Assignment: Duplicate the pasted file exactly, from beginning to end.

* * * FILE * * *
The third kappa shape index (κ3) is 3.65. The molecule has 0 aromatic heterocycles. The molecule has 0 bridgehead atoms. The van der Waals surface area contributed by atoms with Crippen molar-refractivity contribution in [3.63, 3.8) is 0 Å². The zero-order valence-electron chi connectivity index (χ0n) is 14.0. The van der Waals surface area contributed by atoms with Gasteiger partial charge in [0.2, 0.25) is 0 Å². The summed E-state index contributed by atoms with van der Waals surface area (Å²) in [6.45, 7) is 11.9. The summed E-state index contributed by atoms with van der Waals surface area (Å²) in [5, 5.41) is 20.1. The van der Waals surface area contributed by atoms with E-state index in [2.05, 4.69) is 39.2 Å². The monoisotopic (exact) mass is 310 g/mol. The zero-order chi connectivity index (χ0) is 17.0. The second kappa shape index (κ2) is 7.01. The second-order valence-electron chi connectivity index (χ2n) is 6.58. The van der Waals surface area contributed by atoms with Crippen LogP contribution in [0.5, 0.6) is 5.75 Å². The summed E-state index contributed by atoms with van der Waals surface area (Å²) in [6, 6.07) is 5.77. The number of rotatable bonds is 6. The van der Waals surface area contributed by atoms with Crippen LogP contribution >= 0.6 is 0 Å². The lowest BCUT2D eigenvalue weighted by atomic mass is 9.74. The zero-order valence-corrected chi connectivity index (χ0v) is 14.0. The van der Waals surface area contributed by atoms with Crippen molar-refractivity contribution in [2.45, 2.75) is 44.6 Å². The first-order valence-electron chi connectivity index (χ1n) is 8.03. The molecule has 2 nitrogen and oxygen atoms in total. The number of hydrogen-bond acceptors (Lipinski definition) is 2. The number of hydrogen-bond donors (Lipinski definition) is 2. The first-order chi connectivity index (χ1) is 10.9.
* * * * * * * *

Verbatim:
The third kappa shape index (κ3) is 3.65. The molecule has 0 aromatic heterocycles. The molecule has 0 bridgehead atoms. The van der Waals surface area contributed by atoms with Crippen molar-refractivity contribution in [3.63, 3.8) is 0 Å². The zero-order valence-electron chi connectivity index (χ0n) is 14.0. The van der Waals surface area contributed by atoms with Gasteiger partial charge in [0.2, 0.25) is 0 Å². The summed E-state index contributed by atoms with van der Waals surface area (Å²) in [6.45, 7) is 11.9. The summed E-state index contributed by atoms with van der Waals surface area (Å²) in [5, 5.41) is 20.1. The van der Waals surface area contributed by atoms with E-state index in [2.05, 4.69) is 39.2 Å². The monoisotopic (exact) mass is 310 g/mol. The zero-order chi connectivity index (χ0) is 17.0. The second kappa shape index (κ2) is 7.01. The second-order valence-electron chi connectivity index (χ2n) is 6.58. The van der Waals surface area contributed by atoms with Crippen LogP contribution in [0.5, 0.6) is 5.75 Å². The summed E-state index contributed by atoms with van der Waals surface area (Å²) in [6, 6.07) is 5.77. The number of rotatable bonds is 6. The van der Waals surface area contributed by atoms with Crippen LogP contribution >= 0.6 is 0 Å². The lowest BCUT2D eigenvalue weighted by atomic mass is 9.74. The zero-order valence-corrected chi connectivity index (χ0v) is 14.0. The van der Waals surface area contributed by atoms with Crippen molar-refractivity contribution in [2.45, 2.75) is 44.6 Å². The first-order valence-electron chi connectivity index (χ1n) is 8.03. The molecule has 2 nitrogen and oxygen atoms in total. The number of hydrogen-bond acceptors (Lipinski definition) is 2. The number of hydrogen-bond donors (Lipinski definition) is 2. The first-order chi connectivity index (χ1) is 10.9.